Egyptian medical doctor, speciality in radiology,much interested in egyptology.
King NarmerWritten by Dr. Sherin Elkhawaga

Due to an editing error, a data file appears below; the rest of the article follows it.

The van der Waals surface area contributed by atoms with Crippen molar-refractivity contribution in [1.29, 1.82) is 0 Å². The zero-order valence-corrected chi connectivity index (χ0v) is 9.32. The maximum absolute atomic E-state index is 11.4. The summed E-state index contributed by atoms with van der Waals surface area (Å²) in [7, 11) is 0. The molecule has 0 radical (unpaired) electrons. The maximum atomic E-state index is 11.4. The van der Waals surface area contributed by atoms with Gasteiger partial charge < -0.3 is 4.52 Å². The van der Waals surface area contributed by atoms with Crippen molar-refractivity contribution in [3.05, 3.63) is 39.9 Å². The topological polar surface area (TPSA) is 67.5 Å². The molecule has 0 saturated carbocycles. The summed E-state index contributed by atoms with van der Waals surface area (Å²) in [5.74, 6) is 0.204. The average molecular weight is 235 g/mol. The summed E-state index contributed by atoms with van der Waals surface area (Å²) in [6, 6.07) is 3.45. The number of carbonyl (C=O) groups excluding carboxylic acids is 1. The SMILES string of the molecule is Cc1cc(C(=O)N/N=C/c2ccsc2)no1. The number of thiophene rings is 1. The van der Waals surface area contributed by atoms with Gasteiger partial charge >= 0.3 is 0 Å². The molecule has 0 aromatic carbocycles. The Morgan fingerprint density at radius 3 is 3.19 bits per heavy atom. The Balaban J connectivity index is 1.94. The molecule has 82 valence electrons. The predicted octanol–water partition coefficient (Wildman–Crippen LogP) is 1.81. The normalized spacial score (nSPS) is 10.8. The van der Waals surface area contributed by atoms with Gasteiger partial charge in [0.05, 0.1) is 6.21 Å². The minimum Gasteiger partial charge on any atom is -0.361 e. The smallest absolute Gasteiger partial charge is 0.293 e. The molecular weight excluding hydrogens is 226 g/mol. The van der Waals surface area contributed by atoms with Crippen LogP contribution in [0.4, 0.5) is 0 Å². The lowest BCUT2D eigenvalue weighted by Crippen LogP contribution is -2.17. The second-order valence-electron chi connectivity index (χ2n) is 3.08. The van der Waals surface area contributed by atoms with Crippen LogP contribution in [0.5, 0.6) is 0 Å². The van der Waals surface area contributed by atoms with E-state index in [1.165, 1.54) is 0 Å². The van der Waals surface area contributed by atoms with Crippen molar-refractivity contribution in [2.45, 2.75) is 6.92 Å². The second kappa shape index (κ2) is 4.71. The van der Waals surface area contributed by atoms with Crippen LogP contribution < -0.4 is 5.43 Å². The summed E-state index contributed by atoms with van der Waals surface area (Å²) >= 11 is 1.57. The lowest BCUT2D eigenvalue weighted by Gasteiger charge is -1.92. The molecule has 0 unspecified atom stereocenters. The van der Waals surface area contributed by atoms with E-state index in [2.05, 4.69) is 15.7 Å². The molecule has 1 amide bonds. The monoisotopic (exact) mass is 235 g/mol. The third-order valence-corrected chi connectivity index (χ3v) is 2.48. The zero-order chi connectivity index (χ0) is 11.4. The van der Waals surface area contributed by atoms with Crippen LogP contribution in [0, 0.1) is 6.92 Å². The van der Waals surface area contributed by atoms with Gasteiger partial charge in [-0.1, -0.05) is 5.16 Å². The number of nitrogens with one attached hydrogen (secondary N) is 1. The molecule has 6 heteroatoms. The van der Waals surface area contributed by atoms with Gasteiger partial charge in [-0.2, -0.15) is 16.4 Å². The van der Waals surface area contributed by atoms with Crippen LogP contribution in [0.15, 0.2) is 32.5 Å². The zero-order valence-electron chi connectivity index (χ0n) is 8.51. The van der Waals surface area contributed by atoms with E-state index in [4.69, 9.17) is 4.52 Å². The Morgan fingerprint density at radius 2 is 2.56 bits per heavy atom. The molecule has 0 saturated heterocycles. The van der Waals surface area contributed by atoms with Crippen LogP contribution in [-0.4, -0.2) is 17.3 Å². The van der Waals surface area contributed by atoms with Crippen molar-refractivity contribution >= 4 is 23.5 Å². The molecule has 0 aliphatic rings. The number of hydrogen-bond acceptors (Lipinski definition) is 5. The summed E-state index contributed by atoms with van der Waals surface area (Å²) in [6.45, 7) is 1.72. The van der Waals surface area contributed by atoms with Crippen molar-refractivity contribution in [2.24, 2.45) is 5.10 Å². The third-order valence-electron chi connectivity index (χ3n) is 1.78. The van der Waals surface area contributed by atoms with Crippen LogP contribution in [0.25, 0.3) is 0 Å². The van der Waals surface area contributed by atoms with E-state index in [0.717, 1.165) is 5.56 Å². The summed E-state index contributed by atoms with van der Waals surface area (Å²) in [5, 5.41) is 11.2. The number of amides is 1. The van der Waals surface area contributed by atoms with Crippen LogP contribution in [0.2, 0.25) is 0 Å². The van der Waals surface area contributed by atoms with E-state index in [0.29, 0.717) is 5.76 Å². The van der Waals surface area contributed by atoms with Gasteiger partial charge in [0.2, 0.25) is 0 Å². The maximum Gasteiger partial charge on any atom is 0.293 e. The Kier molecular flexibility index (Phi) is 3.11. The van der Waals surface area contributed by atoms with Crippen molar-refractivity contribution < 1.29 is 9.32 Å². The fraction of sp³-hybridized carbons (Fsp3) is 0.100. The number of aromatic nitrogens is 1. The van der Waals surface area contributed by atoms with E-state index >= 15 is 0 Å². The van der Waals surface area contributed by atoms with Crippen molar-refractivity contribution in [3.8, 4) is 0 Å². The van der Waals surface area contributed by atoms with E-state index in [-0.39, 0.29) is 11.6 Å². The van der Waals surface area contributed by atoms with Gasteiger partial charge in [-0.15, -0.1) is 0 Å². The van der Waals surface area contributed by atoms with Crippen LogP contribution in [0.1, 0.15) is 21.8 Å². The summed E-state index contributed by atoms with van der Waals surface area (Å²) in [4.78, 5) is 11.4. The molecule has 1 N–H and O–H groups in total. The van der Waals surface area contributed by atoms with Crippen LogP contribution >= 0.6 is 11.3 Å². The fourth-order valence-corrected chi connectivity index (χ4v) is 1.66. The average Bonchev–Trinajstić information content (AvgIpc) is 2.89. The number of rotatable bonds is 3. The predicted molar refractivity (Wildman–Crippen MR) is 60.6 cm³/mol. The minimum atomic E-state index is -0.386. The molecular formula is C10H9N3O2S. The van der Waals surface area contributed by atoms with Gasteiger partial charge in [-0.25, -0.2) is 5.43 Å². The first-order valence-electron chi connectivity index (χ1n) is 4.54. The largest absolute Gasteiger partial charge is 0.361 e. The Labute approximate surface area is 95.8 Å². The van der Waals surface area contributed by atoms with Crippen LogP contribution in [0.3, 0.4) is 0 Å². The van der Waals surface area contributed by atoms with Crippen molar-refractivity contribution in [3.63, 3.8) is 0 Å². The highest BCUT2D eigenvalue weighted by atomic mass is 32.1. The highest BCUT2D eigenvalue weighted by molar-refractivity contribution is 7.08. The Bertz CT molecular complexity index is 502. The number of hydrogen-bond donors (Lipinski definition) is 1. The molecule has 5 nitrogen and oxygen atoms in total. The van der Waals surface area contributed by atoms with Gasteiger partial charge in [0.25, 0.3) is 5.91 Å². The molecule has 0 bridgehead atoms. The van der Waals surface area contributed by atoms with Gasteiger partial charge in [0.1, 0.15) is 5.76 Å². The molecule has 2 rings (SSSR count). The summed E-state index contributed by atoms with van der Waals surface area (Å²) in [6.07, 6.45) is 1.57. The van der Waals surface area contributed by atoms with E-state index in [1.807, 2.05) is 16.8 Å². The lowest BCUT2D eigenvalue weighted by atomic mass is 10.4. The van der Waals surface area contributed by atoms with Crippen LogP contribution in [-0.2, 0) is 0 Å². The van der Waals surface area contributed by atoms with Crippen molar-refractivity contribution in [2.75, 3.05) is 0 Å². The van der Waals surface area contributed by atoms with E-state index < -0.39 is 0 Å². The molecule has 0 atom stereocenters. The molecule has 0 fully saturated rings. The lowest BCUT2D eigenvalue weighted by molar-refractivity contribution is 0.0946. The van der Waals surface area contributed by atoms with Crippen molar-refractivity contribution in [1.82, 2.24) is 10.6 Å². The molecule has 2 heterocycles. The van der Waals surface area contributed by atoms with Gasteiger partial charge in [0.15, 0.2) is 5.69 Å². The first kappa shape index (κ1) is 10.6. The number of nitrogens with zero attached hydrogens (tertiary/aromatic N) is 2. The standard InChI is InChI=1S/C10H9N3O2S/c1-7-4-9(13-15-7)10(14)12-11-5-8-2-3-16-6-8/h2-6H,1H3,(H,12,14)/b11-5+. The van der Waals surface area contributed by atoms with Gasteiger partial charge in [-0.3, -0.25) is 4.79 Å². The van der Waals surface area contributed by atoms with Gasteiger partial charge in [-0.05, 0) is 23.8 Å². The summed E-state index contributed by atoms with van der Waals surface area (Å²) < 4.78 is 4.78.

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Narmer may have considered Buto as central capital of Delta he had just conquered. On his palette is a hieroglyphic group that could be read as Ta Mehu, later name for Delta region. Since Narmer is shown with Red Crown he was thus first to ascribe this Crown to entire Delta and thus Lower Egypt. He may have transferred Red Crown from Nubt/Naqada to represent entirety of Lower Egypt. The Narmer macehead, also discovered at Hierakonpolis, has had three interpretations. Petrie's theory, also held by later scholars, was that mace head depicted political marriage of Nithotep, princess of north, with Narmer. Other scholars feel macehead depicts a celebration by Narmer of his conquest of north, while still others regard macehead as commemorating a Sed-festival of king. Nithotep's grave has been found at Naqada, with Narmer's name as well as with King Aha's name. Nithotep thus is linked with two kings as wife and mother. Most recently, new studies of images on macehead put forth theory that scenes are not primarily commemorative but are simply pictorial versions of year-names. The focus of scene is king's figure, seen sitting robed in a long cloak enthroned under a canopy on a high dais, wearing Red Crown and holding a flail. The enclosure within which he sits can be interpreted as a shrine or temple. He is attended by minor figures of fan-bearers, bodyguards, with long quarterslaves and an official who may be either vizier or heir-apparent. In front of Narmer three men run a race towards him, while above them stands four men carrying standards. Facing king is a cloaked and beardless figure, over whom is a simple enclosure in which stands a cow and calf .